Total RNA was extracted respectively from the centrifuged supernatant with Trizol (Invitrogen, US) and then treated with DNase I (Invitrogen, US) according to the manufacturer’s instructions. For each sample, 60 ng extracted RNA with the value of OD 260/280 among 1.60 and 2.00 was reversed transcribed to cDNA using the reverse transcriptase (RT) kits (Biouniquer, China) in accordance with the instructions. Then polymerase chain reaction (PCR) was completed with the protease-specific primers (forward, 5'-GCTACAACCATTAGGAAAACTAAAAG-3'; and reverse, 5'-AACCAGGACTGTATATCTTGATCAG-3'), polymerase-specific primers (forward, 5'-CTACAACCA TTAGGAAAACTAAAAG-3'; and reverse, 5'-AACCAGGACTGTATATCTTGATCAG-3'), and porcine glyceraldehyde 3-phosphate dehydrogenase-specific primers (forward, 5'-CATCACCATCTTCCAGGAG-3'; and reverse, 5'-TGCCCACAGCCTTGGCAGC-3') and its conditions were as follows: 50°C for 30 min and then 95°C for 5 min followed by 35 cycles of 94°C for 30 s, 55°C for 45 s, 72°C for 30 s, and a final extension step of 72°C for 5 min[16,17]. Amplified production was detected by 2% agarose gel electrophoresis and ethidium bromide (EB) staining.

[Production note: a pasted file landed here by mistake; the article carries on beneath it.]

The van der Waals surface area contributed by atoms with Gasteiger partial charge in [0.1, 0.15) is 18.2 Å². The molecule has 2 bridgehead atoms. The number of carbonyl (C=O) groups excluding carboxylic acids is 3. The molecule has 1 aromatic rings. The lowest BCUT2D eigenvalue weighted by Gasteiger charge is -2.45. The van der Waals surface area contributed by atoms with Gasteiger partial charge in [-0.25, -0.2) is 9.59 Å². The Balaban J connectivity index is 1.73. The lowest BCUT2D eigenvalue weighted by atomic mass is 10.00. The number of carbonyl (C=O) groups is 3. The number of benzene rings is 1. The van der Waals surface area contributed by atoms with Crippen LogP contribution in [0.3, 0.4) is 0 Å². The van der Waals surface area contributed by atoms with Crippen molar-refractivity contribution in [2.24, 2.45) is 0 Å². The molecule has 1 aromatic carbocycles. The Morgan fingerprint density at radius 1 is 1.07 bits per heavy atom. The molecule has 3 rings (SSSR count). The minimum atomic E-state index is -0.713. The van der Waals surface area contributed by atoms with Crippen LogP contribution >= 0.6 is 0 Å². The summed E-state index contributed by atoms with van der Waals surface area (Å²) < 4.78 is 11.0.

Quantitative real time PCR was performed with the obtained cDNA, the Roche SuperScript III platinium system, the MX3000P thermocycler (Stratagene), and the primers specific for PERV protease gene (GenBank accession number U77599) (forward, 5'-AGTGCTGCTACAACCATTAGGAAA-3'; and reverse, 5'-AGGGATGACCAGAAACGAGTG-3') and for porcine β-actin gene (GenBank accession number DQ845171) (forward, 5'-GGACTTCGAGCAGGAGATGG-3', and reverse, 5'-AGGAAGGAGGGCTGGAAGAG-3').The conditions were as follows: 95°C for 10min followed by 40 cycles of 95°C for 15 s, 60°C for 1 min and a final cycle of 95°C for 1 min, 65°C for 30 s, 95°C for 30 s. PERV expression was normalized to the amount of the expression of the house-keeping genes β-actin and denoted with the relative value of protease/β-actin.